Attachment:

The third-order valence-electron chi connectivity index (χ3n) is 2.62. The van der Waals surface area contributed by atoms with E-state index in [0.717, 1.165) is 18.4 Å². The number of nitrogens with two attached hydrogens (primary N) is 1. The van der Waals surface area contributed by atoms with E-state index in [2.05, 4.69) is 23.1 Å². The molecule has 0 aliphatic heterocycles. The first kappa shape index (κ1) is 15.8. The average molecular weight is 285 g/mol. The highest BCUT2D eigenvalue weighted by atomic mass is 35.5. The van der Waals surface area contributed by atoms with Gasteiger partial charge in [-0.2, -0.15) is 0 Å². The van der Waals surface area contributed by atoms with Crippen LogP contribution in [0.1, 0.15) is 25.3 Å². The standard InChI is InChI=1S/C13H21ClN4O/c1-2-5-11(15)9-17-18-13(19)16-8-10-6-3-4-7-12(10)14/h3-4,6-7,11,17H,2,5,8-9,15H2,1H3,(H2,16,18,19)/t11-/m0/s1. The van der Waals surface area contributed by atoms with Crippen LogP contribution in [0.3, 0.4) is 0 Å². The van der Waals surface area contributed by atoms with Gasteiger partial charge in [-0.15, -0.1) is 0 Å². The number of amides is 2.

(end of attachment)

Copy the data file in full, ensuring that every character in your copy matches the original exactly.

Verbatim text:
The third-order valence-electron chi connectivity index (χ3n) is 2.62. The van der Waals surface area contributed by atoms with E-state index in [0.717, 1.165) is 18.4 Å². The number of nitrogens with two attached hydrogens (primary N) is 1. The van der Waals surface area contributed by atoms with E-state index in [2.05, 4.69) is 23.1 Å². The molecule has 0 aliphatic heterocycles. The first kappa shape index (κ1) is 15.8. The average molecular weight is 285 g/mol. The highest BCUT2D eigenvalue weighted by atomic mass is 35.5. The van der Waals surface area contributed by atoms with Gasteiger partial charge in [-0.2, -0.15) is 0 Å². The van der Waals surface area contributed by atoms with Crippen LogP contribution in [0.1, 0.15) is 25.3 Å². The standard InChI is InChI=1S/C13H21ClN4O/c1-2-5-11(15)9-17-18-13(19)16-8-10-6-3-4-7-12(10)14/h3-4,6-7,11,17H,2,5,8-9,15H2,1H3,(H2,16,18,19)/t11-/m0/s1. The van der Waals surface area contributed by atoms with Crippen LogP contribution in [0.3, 0.4) is 0 Å². The van der Waals surface area contributed by atoms with Gasteiger partial charge in [-0.15, -0.1) is 0 Å². The number of amides is 2.